Blackburn Rovers. . . . . . . . . . . . . . . . .1
HAVING been both rich and poor, Blackburn Rovers have doubtless decided which they prefer. They look increasingly comfortable with their millions and their vastly priced players are beginning to like each other's company more and more, which is often the case with the super rich.
They were not only richer but younger, wiser and better than Aston Villa yesterday and they would certainly be fitting replacements as runners-up to Manchester United. The game's solitary goal came, almost inevitably, from Alan Shearer. It was his 19th in 15 Premiership matches, a phenomenal run which, in truth, seems to have lasted most of his career.
The feeling grows that if he and Andy Cole can play for England they will forge one of international football's more menacing alliances. Cole- Shearer promises a witty harmony not seen since the days of Cole Porter. C'mon, let's do it.
Yesterday, Shearer proved his worth in the 38th minute of a match throughout which Rovers had looked fresher and more composed. Earl Barrett and Paul McGrath had been close in their attentions but Shearer suddenly found himself in an amount of space he hardly needs. The original pass to set up his characteristic strike came from David Batty, who fed Graeme Le Saux on the left. Le Saux pressed through two defenders, took one look and crossed to the man most likely to score.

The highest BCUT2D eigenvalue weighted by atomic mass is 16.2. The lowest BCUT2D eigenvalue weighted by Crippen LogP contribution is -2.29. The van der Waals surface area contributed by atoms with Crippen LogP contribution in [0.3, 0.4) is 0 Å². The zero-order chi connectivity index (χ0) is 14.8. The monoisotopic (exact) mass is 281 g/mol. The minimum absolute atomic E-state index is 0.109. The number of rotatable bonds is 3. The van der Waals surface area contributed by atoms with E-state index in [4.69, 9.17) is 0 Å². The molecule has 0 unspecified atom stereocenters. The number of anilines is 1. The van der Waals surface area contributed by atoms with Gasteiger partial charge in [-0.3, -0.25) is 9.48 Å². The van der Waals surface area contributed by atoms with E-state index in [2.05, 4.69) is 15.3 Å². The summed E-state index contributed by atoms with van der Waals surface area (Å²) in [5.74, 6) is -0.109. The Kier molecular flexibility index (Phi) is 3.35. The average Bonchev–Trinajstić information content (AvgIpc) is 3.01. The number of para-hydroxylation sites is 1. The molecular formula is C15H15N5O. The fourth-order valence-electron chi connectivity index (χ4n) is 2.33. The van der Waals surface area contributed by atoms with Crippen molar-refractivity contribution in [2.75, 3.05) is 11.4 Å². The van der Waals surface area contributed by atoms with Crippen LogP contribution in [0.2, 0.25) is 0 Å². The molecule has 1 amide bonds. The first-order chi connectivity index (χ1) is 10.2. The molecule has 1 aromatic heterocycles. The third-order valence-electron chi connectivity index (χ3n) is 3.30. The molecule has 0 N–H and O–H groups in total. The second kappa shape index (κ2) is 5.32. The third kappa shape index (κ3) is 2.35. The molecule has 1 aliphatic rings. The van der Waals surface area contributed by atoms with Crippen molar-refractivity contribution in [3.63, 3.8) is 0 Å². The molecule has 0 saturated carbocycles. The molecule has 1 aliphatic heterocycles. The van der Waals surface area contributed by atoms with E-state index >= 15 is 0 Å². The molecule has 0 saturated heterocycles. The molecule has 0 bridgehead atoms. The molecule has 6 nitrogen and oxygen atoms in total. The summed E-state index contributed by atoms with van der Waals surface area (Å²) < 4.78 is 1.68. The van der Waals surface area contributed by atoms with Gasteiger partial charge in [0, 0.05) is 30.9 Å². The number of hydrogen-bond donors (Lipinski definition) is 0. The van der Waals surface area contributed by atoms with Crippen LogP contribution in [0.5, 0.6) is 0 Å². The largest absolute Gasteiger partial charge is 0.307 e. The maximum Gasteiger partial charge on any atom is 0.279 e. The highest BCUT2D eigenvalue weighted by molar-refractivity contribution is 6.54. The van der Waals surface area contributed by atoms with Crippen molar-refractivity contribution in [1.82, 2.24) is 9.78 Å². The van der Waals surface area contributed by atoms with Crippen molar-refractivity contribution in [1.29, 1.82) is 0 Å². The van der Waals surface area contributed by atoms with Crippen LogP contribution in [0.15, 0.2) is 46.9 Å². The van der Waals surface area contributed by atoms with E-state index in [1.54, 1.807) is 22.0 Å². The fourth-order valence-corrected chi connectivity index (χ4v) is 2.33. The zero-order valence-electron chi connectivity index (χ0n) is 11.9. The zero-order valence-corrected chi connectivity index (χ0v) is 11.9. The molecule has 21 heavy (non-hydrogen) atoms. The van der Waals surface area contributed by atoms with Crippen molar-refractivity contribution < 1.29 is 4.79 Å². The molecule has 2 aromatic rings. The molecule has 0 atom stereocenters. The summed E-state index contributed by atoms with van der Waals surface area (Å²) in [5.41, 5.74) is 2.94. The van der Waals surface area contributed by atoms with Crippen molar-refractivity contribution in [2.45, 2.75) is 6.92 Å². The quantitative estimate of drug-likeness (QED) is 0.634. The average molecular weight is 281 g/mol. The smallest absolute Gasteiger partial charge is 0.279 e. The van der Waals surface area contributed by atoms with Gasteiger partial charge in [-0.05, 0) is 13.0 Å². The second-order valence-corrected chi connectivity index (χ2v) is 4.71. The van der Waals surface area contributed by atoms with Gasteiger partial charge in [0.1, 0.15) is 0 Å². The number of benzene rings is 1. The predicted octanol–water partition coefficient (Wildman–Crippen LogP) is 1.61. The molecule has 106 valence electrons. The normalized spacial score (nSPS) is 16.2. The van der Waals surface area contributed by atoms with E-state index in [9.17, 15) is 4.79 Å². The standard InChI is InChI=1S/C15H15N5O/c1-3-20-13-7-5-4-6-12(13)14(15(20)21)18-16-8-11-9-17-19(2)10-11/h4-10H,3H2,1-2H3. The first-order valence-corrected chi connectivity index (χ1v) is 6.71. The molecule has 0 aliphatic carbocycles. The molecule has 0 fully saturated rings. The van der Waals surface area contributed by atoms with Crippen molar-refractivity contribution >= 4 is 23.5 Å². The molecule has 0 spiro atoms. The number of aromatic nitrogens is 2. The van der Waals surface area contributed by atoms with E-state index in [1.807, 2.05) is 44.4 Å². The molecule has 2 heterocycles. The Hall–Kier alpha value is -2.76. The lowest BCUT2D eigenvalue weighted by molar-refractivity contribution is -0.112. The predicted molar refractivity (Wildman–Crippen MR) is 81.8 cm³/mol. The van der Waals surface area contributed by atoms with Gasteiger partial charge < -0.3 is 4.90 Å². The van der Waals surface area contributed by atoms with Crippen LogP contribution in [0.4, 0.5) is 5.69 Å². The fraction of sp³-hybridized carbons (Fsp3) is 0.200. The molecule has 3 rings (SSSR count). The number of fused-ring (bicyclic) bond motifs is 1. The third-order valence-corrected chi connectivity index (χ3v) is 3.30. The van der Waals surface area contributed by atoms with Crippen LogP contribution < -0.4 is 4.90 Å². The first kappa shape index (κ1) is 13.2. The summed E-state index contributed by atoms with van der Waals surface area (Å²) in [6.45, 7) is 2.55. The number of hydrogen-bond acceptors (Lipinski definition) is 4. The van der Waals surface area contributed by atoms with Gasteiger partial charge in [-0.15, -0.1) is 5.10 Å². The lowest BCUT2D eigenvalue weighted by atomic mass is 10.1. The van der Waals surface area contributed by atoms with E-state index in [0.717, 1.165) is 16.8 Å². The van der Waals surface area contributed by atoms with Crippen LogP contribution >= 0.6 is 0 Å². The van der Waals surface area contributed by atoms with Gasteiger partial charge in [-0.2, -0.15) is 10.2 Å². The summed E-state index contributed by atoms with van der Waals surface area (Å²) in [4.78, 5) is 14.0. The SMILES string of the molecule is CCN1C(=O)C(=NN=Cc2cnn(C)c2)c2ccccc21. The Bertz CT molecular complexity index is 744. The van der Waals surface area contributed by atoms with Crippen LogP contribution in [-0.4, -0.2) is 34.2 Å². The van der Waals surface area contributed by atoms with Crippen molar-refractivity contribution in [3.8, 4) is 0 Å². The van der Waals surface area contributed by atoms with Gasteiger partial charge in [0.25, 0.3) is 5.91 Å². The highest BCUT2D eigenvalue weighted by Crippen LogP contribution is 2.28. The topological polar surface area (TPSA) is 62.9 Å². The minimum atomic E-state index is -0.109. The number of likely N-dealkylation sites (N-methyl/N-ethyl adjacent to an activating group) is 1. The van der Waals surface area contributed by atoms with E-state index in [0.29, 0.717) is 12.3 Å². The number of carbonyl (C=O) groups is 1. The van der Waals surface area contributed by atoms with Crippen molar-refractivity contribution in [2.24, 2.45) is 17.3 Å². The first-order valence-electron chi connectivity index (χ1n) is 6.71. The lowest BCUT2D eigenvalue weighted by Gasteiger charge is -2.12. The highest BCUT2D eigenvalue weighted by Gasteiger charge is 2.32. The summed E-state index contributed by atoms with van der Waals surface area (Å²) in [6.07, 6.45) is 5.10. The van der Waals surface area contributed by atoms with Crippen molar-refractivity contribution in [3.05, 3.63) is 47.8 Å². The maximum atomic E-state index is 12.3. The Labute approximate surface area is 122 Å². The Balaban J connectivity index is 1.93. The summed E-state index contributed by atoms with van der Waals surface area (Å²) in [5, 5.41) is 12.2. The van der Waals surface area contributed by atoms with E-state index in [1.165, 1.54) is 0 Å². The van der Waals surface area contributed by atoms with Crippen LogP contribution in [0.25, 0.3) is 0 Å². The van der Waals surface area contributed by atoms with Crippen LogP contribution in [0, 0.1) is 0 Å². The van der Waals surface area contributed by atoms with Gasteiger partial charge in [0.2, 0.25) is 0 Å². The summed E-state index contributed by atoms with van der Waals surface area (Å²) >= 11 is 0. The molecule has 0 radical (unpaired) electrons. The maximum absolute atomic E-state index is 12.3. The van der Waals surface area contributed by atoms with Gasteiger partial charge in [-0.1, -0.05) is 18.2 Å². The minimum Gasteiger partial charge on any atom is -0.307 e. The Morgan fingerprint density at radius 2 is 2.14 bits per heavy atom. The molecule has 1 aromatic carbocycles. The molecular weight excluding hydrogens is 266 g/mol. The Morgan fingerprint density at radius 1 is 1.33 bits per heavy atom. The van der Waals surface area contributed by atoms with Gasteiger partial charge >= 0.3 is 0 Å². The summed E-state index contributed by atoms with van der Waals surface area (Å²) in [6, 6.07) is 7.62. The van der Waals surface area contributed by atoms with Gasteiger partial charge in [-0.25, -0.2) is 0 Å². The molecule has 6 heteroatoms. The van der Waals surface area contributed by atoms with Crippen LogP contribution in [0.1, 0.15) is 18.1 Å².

While Shearer keeps knocking them in - and he was supported well by his partner Kevin Gallacher yesterday - his defence at the other end is hardly prone to giving goals away. Wondering how a Rovers back four would cope with Shearer is one of those sporting imponderables like musing on how the West Indies batsmen would fair against their bowling. Probably not very well in both cases. But the Rovers defence in its steady, unfussy way never looked like being breached by Villa.
When Dean Saunders had a heading chance to equalise midway through the second half Tim Flowers, a fellow pounds 2m-plus man, was equal to the task. That was all Villa had to show for the afternoon. Their midfield, ageing and weary, looks ponderous now and never compared well with their opponents yesterday.
Much of this was down to Batty. If Shearer is understandably the glory boy, Batty's role is likely to be equally prominent. He was reputed to be solely a crunching ball-winner; now he is becoming architect and provider.
Like Batty, however, Rovers are also probably not the complete article yet. Their control might have brought more goals and indeed Gallacher could have scored twice in the opening 10 minutes. The side-netting and Barrett denied him in short order.
Blackburn's performance certainly shed yet more disappointment on Villa's season. They have been unexpectedly fitful from the start and their elimination from Europe has accelerated their malaise. Saunders, short of goals and goal-shy, epitomises their state perhaps more than the midfield.
Blackburn would be worthy Premiership runners-up - though Batty pointed out afterwards with a twinkle in his eye that they are only 12 points behind with a game in hand, and there may be greater prizes in store.Reuse content